Missouri men’s basketball is used to playing the underdog role, but this season is different. From being picked in the preseason to finish 10th in the Southeastern Conference to currently being ranked No. 10 in the nation, the Tigers (13-3, 6-3 SEC) have done a complete role reversal.
“We felt like we had something to prove,” Jeremiah Tilmon said. “We feel like we still do.”
Now, as the highest-ranked SEC team for the first time this season, Missouri is likely to get every conference opponent’s best shot. First up is Ole Miss as the Tigers battle the Rebels at 8 p.m. Wednesday in Oxford, Mississippi.
Ole Miss (10-8, 5-6 SEC) has also succeeded in the underdog role once this season. The Rebels defeated then-No. 11 Tennessee 52-50 on Feb. 2. Ole Miss held the Vols to 5 of 20 shooting in the second half. The Rebels followed that win with another one Saturday, defeating Auburn 86-84 in OT. A common theme in both of those games? Mississippi guard Devontae Shuler.
Shuler, a senior, was named SEC co-Player of the Week along with Missouri’s Dru Smith. Shuler averaged 20.5 points, 6.5 rebounds, two assists and two steals in the wins over Tennessee and Auburn. He scored a season-high 26 points against Auburn, 23 of them coming in the second half and overtime, including the game-winning shot.
Shuler leads the Rebels in scoring with 15.5 points per game. He isn’t the only scoring threat for Ole Miss, but if he gets going it’s likely a bad sign for Missouri.
“Obviously, we got to key in on (Shuler) and make sure we don’t let him kill us,” Kobe Brown said. “The other guys on this team can play as well. I feel like they can hurt you just as bad.”
After Shuler, Ole Miss’ scoring gets bleak. Guard Jarkel Joiner has struggled in his first season with the Rebels after transferring from Cal State Bakersfield. Joiner’s main issue has been his 3-point shooting struggles. A 33.2% 3-point shooter in his two seasons with the Roadrunners, Joiner is shooting 21.6% from beyond the arc in 18 games this season.
Joiner is not the only Rebel who struggles from 3. Ole Miss ranks last in 3-point shooting in the SEC (27.9%). That puts the Rebels 336th out of 347 Division I teams, the lowest ranking of any Power 5 school.
The Rebels make up for their lackluster perimeter shooting with efficient scoring around the rim. In league play, Ole Miss is shooting 49.1% on 2-pointers, sixth-best in the conference. A big part of that is forward Romello White.
White only averages 6.4 shots per game, but he’s efficient. At 6-foot-8, he is an old-fashioned, back-to-the-basket big who hardly strays away from the paint. This style of play contributes to his 67% shooting, which leads the SEC.
Mississippi coach Kermit Davis called White’s number more often than usual against Auburn on Saturday. White took 18 shots, just the second time this season he’s reached double-digit field-goal attempts. He made 14 of them on his way to a career-high 30 points.
“I thought he was aggressive, but I also thought (Ole Miss) looked for him more,” Missouri assistant coach Cornell Mann said. “I thought the Auburn game was a little more wide open. He had opportunities to catch and not (have) much traffic around him, so he was free to attack the rim.”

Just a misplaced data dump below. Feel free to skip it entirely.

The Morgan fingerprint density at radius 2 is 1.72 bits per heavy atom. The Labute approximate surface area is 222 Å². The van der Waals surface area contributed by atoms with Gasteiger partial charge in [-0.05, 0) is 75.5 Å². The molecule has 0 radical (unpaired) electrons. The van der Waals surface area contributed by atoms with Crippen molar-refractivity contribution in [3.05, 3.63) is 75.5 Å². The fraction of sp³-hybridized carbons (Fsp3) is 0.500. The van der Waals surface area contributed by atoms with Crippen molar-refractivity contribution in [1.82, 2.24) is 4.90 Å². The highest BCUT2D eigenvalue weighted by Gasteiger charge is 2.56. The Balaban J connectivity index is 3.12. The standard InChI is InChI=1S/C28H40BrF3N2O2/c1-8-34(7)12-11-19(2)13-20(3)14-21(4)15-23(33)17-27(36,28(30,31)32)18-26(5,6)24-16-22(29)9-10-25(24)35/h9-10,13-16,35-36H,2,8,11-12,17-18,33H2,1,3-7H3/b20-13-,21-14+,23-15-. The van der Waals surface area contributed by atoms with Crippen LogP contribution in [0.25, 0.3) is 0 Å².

Missouri looks to build on a three-game winning streak. During this stretch, the Tigers have had a balanced attack offensively, with Smith, Tilmon and Xavier Pinson each averaging 16 or more points.
Missouri comes off a 68-65 win over then-No. 10 Alabama that almost saw the Tigers squander a 22-point lead. Despite the near-meltdown, Missouri showed some progress. In two of the Tigers’ three losses this season they had given away a second-half lead.
“We haven’t played our best through 40 minutes,” Mann said. “That’s still encouraging for us.”
The Tigers’ recipe for success against the Rebels will be limiting turnovers. Ole Miss ranks third in the SEC in steals per game (8.4). Shuler and guard Luis Rodriguez are tied for fifth in the SEC in steals per game with 1.7.
The Rebels have forced 15 or more turnovers in 15 of their 18 games this season, keeping active hands and closing off passing lanes. That was evident Saturday when Auburn’s talented freshman guard, Sharife Cooper, turned the ball over a season-high six times.
Missouri will also need to be efficient on offense. The Rebels are 8-0 when limiting opponents to under 40% shooting from the field. This will be even more crucial with forward Javon Pickett’s status unknown as he deals with an ankle injury. Pickett is shooting 51% from the field, the third-best mark on the team.
“They’ll mix up things,” Mann said. “They’ll play a 1-3-1 zone. They’ll play a 2-3 zone. They’ll trap on the sides at times. They try and keep you off balance and mix things up, and if you’re not sound and solid then obviously you can turn that ball over some.”
While Ole Miss presents problems, the Tigers can also use this game as motivation. Missouri’s last two losses came in midweek road games where it struggled in the second half.
“Ole Miss is a real crafty team,” Tilmon said. “They play very hard. I feel like this will be a good challenge for us.”